"It was an adventure coming here," says Lily, 48, a TV production professional. "It's not like either of us had any farming experience."
That's where Lee Colley and a bit of serendipity came in.
Colley, 40, his wife, Kathleen, and their three children rented a house on the farm last summer. He's a Georgia native, a Burlington County master gardener, and a former garden center employee with a passion for organic agriculture.
"I want to grow things that are going to excite people, make them say, 'I've never tasted anything like that,' " says Colley. Vegetables with "a history and a story" are more interesting, he notes, than those typically found in a supermarket.
Colley and Taylor chopped a lot of wood together during their first, seemingly endless winter on the farm. From their conversations and subsequent talks with their wives and families, a plan took root.
Taylor River Side, which had shrunk to a tiny, pick-your-own operation, would be reborn. The freshman farmers would start by cultivating two acres of the rich, moist fields of soil called Galloway sand - using sustainable, organic practices rooted in the Taylor family's Quaker agricultural traditions.
They would sell their crops at farmers markets in Maple Shade and Merchantville, and to restaurants such as District Riverton Bistro.
They would continue to rent the 50 community gardening plots to local residents. And they would make the farm a destination for families and foodies alike, a place to volunteer, play, and reflect.
"People in urban areas want to connect and create communities," notes Lily, the webmaster of taylorsfarm.org.
"There's a huge resurgence of people who don't want to put pesticides or herbicides in their bodies, or their kids' bodies," Colley says.
The tiny (12- by 20-foot) greenhouse on the farm came alive as winter waned. About 800 tomato seedlings, including an indigo specimen called "Blue Beauty" and 25 other heirloom and mainstream varieties, burst from containers. An additional 200 pots held other veggies, many of them donated by members of South Jersey's community of farmers.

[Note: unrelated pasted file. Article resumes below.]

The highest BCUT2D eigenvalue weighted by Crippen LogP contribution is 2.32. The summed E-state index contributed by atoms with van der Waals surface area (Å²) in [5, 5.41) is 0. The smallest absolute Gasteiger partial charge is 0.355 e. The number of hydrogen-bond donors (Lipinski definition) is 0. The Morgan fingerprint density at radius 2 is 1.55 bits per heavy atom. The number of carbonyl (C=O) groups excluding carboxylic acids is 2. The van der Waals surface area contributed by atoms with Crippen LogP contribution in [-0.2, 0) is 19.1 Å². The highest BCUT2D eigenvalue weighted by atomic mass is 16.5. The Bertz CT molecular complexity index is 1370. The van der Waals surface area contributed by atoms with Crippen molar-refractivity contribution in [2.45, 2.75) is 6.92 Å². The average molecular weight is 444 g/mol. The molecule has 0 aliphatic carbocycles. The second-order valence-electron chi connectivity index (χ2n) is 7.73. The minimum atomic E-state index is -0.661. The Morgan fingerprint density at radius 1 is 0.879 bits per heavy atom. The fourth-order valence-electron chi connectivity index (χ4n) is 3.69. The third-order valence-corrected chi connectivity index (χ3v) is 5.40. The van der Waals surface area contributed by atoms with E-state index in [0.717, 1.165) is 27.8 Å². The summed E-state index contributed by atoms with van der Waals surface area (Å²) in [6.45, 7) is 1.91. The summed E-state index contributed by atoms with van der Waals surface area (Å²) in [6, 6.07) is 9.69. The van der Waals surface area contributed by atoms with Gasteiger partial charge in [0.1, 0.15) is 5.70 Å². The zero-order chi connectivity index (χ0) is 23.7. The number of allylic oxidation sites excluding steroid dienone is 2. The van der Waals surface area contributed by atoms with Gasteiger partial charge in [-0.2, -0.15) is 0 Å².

What Taylor calls a "eureka moment" came in April, with the seeding of a plot of peas. "I would have liked to put them in three weeks earlier," Colley says, "but on St. Patrick's Day, it snowed."
On the day I visit, hot breezes billow from the river and across the land. A fierce sun pours over verdant rows of exotic and familiar varieties of tomato, eggplant, okra, squash, lettuce, spinach, peppers, melons, kale, snap beans, and more.
The farm uses no herbicides, so weeds are plentiful. Insects - Colorado potato beetles are the pest du jour - are voracious foes.
"We work all day, every day," Peter Taylor says. "It's not like driving to work and sitting at a desk, like I did in Toronto for 10 years."
In late June, they planted a small plot of the lima beans, descendants of the variety developed by Howard Gardiner Taylor Sr. in the 1880s.
The beans were a traditional Taylor crop for more than a century. And even as the farm dwindled in recent years, Peter Taylor's Aunt Kitty and Uncle Takashi kept growing them.
"My aunt and uncle considered these beans the soul of the farm," he says. "You can eat them off the vine, right out of the pod. They're like candy."